By Charles Babington and Carrie Johnson
Washington Post Staff Writers
Tuesday, September 27, 2005
Senate Majority Leader Bill Frist, facing federal inquiries into his sale of hospital company stock, said yesterday that he had no inside information about the stock's likely performance and sold the shares solely to avoid a possible conflict of interest in case he seeks higher office.
Frist (R-Tenn.), who is weighing a 2008 presidential bid, said he began taking steps to sell all the stock held in a trust about three months before its value sharply fell. The Justice Department and the Securities and Exchange Commission are looking into his June sale of all his holdings in HCA Inc., a Nashville-based company that his family founded. The next month, the stock's value dropped 9 percent after the company issued a disappointing earnings forecast.
Frist, a wealthy surgeon, briefly addressed reporters in the Capitol but took no questions in making his first public comments since the inquiries were announced late last week. Rejecting the notion that he may have benefited from inside information, he said: "I had no information about HCA or its performance that was not publicly available when I directed the trustees to sell the stock."
He noted that for years he repeatedly had said his ownership of HCA stock posed no conflict of interest for his Senate duties. Those statements frequently angered some consumer and victims' rights groups because of the large amount of health care legislation before the Senate, including the Medicare prescription drug plan.
"The complaints and questions have persisted," Frist said yesterday. "Because of these continuing questions, and looking ahead at my final years in the Senate and what might come next, I have for some time wanted to eliminate even the possibility of an appearance of a conflict by totally divesting of any HCA stock in my family's trust."
Frist's effort to tamp down criticism of his stock transactions came as SEC Chairman Christopher Cox removed himself from the agency's investigation, saying he wanted to avert "any appearance of impropriety." Cox, a California Republican who served for nearly a decade as part of the House's GOP leadership team before joining the SEC last month, cited personal connections to Frist in a prepared statement. Through his congressional campaign fund, Cox donated $1,000 to Frist's reelection bid in 2000, according to PoliticalMoneyLine, a research organization.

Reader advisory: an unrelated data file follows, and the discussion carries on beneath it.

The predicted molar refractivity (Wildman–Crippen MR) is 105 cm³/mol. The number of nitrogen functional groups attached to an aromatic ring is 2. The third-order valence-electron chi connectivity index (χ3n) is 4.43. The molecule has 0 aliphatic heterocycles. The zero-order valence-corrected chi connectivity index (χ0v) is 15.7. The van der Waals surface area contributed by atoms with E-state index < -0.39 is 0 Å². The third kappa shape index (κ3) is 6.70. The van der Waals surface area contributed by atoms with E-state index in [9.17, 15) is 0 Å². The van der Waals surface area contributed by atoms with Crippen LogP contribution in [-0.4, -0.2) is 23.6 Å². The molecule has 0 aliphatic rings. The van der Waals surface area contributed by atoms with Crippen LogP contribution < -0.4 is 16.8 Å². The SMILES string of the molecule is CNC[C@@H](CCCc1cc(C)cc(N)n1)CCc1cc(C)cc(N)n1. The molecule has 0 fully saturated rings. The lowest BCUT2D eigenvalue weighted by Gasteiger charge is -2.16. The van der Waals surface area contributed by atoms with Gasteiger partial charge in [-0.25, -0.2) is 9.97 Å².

The recusal means that Cox will be barred from briefings about the substance of the SEC staff's investigation. The agency's four other commissioners -- two Democrats, two Republicans -- ultimately would vote on whether to accept or reject the enforcement unit's recommendation on whether to bring a case.
Frist held HCA stock in several blind trusts, whose holdings have been valued at between $7 million and $25 million, according to a financial disclosure statement filed earlier this year. The company was founded in 1968 by his father and his brother, Thomas Frist Jr., a former company chairman who remains on its board.
Copies of Frist's blind-trust agreements, established in 1999 and filed with the Senate ethics committee, indicate they were modeled on examples published on the committee Web site. The Senate Ethics Manual allows a lawmaker to direct his trustees to sell all of a given asset to avoid the appearance of a conflict of interest due to the senator's "assumption of duties" after the trust was established.